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World Environment Day 2008

© UNICEF Malaysia/2006/Nadchatram

Erratic weather places children squarely at harm’s door

KUALA LUMPUR, 5 June 2008 – Our countries and communities are at risk. Rising sea levels and melting ice caps … severe weather events … cyclones, droughts and flooding are but a few of the increasing environmental impacts challenging communities and children today.

Climate change, warn experts, is one of the culprits for all these worrying ecological developments, including the frequency and severity of natural disasters in recent years. With its dramatic and harmful effects on the environment, climate change threatens the basic elements of life for people throughout the world, particularly children and women.

Last year, the United Nations Intergovernmental Panel on Climate Change (IPCC) report found that malnutrition and associated disorders, including those relating to child growth and development, could increase as the global climate changes.

Citing warnings by climate experts, UNICEF Malaysia Representative Mr. Youssouf Oomar explains the harm that erratic weather patterns bring to children.

“Warming and shifting rains could impact crop production, which could reduce food availability. In 2006, some 36 per cent of children globally were either moderately or severely underweight,” said Mr. Youssouf. “If we continue to turn a blind eye to this problem, we make more children pay for our mistakes with their hunger, and possibly their lives”.

In Ethiopia for example, consecutive failed rainy seasons and steep hikes in food prices amongst others are all having a devastating impact on the lives of some 126,000 children living in drought-prone districts. A child with severe malnutrition is in immediate danger of death.

But even before climate change came to light, our indiscriminate actions had already resulted in water sources being polluted, forests being wiped out, animal species disappearing from the face of the earth and children’s health being jeopardised daily because of the pollution we create.

“When we build indiscriminately, dump our garbage into waterways, slash and burn our forests, and practice unsustainable agriculture, these actions lead to floods, soil erosion, landslides and desertification,” added Mr. Youssouf.

Kick the Habit! Towards a Low Carbon Economy” is this year’s World Environment Day (WED) slogan in recognition of how climate change is fast becoming the defining issue of our era. Observed globally on 5 June, WED aims to give a human face to environmental issues and to empower people to become active agents of sustainable and equitable development.

As part of the program, the United Nations Environment Program is asking countries, companies and communities to focus on greenhouse gas emissions and how to reduce them. This year’s event hosted by New Zealand will highlight resources and initiatives that promote low carbon economies and life-styles, such as improved energy efficiency, alternative energy sources, forest conservation and eco-friendly consumption.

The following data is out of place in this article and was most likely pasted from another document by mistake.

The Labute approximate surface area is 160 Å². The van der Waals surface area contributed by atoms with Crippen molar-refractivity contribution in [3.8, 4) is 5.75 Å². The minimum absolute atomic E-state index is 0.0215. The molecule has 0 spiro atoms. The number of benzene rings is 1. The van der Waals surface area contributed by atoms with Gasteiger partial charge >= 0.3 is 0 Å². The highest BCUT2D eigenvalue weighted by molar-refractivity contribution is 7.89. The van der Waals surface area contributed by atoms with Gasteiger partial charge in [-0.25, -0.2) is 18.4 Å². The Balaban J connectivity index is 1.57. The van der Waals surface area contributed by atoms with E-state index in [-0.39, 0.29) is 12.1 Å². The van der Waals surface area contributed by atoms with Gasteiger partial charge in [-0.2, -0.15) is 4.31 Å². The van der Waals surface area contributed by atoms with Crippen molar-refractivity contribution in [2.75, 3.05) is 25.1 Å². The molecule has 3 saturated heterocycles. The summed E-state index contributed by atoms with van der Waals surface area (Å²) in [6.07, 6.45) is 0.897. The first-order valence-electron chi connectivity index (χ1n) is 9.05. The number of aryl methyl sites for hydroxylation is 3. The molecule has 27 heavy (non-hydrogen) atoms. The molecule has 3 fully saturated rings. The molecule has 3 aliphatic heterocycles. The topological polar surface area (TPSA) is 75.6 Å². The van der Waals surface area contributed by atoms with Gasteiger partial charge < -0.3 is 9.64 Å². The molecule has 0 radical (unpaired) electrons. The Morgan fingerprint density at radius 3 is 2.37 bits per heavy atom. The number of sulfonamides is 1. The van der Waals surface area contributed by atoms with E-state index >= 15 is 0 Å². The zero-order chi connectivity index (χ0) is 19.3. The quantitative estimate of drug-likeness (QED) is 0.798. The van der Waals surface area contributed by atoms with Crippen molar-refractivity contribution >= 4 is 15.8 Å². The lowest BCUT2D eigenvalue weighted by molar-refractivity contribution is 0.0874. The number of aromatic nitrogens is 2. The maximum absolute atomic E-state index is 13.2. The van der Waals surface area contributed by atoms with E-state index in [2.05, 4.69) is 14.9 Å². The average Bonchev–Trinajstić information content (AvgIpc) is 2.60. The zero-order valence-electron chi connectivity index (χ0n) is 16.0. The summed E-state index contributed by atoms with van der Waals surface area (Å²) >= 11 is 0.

Proposed measures include greater energy efficiency in buildings and appliances, including light bulbs, up to a switch towards cleaner and renewable forms of electricity generation and transport systems. A transition to a low carbon economy is essential to reversing the growth of global greenhouse gas emissions. Developed and developing countries stand to benefit environmentally, economically and socially from more efficient low-carbon technologies and strategies.

“It is critical that we examine the state of our environment. The world we live in belong to our children and all future generations. Our actions today are critical not only to preserving the world for them tomorrow, but more importantly, our actions now will protect our children lives today,” said Mr. Youssouf.

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Note to Editors

World Environment Day

World Environment Day is the United Nations flagship environmental event, celebrated every year on 5 June in more than 100 countries around the world. It was established in 1972 by the United Nations General Assembly and its commemoration is entrusted to the United Nations Environment Program (UNEP).

On that particular day, heads of State, Prime Ministers and Ministers of Environment deliver statements and commit themselves to care for the Earth. Pledges are made which lead to the establishment of permanent governmental structures dealing with environmental management. It also provides an opportunity to sign or ratify international environmental conventions. World Environment Day can be celebrated in many ways, including street rallies, bicycles parades, green concerts, essay and poster competitions in schools, tree planting, recycling efforts, clean-up campaigns and much more. In many countries, this annual event is used to enhance political attention and action.

 

 

 

 

World Environment Day 2008

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UNICEF: Climate Change and Children (TRT 4:13) 

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Climate Change and Children


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